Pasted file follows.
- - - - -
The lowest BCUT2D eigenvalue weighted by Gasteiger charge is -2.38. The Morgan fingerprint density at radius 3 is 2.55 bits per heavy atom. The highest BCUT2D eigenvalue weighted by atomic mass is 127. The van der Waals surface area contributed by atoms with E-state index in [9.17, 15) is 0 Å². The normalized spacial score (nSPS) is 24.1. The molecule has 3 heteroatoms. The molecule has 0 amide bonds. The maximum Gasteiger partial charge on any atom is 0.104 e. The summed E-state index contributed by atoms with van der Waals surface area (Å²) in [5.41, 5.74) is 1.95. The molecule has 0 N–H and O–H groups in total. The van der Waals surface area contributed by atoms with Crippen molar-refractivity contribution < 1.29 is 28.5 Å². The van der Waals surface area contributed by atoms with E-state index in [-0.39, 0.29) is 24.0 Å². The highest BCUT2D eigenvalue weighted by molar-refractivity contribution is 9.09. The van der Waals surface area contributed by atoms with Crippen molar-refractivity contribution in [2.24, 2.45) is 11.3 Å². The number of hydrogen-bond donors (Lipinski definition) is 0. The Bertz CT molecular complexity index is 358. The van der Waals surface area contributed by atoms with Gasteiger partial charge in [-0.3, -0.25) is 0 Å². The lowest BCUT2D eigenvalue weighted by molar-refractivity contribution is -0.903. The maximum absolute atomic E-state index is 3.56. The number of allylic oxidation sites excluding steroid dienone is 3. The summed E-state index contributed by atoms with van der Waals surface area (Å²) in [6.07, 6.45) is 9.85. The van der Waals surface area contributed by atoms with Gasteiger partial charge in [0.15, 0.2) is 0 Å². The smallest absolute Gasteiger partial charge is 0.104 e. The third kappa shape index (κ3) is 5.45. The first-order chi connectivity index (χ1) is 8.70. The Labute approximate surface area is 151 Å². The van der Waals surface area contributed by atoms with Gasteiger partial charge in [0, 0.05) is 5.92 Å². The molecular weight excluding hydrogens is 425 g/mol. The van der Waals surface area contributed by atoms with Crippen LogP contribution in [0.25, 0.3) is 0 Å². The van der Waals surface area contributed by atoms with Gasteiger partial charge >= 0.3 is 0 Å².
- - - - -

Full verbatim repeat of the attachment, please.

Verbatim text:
The lowest BCUT2D eigenvalue weighted by Gasteiger charge is -2.38. The Morgan fingerprint density at radius 3 is 2.55 bits per heavy atom. The highest BCUT2D eigenvalue weighted by atomic mass is 127. The van der Waals surface area contributed by atoms with E-state index in [9.17, 15) is 0 Å². The normalized spacial score (nSPS) is 24.1. The molecule has 3 heteroatoms. The molecule has 0 amide bonds. The maximum Gasteiger partial charge on any atom is 0.104 e. The summed E-state index contributed by atoms with van der Waals surface area (Å²) in [5.41, 5.74) is 1.95. The molecule has 0 N–H and O–H groups in total. The van der Waals surface area contributed by atoms with Crippen molar-refractivity contribution < 1.29 is 28.5 Å². The van der Waals surface area contributed by atoms with E-state index in [-0.39, 0.29) is 24.0 Å². The highest BCUT2D eigenvalue weighted by molar-refractivity contribution is 9.09. The van der Waals surface area contributed by atoms with Crippen molar-refractivity contribution in [2.24, 2.45) is 11.3 Å². The number of hydrogen-bond donors (Lipinski definition) is 0. The Bertz CT molecular complexity index is 358. The van der Waals surface area contributed by atoms with Gasteiger partial charge in [-0.3, -0.25) is 0 Å². The lowest BCUT2D eigenvalue weighted by molar-refractivity contribution is -0.903. The maximum absolute atomic E-state index is 3.56. The number of allylic oxidation sites excluding steroid dienone is 3. The summed E-state index contributed by atoms with van der Waals surface area (Å²) in [6.07, 6.45) is 9.85. The van der Waals surface area contributed by atoms with Gasteiger partial charge in [0.15, 0.2) is 0 Å². The smallest absolute Gasteiger partial charge is 0.104 e. The third kappa shape index (κ3) is 5.45. The first-order chi connectivity index (χ1) is 8.70. The Labute approximate surface area is 151 Å². The van der Waals surface area contributed by atoms with Gasteiger partial charge in [0, 0.05) is 5.92 Å². The molecular weight excluding hydrogens is 425 g/mol. The van der Waals surface area contributed by atoms with Crippen LogP contribution in [0.25, 0.3) is 0 Å². The van der Waals surface area contributed by atoms with Gasteiger partial charge >= 0.3 is 0 Å².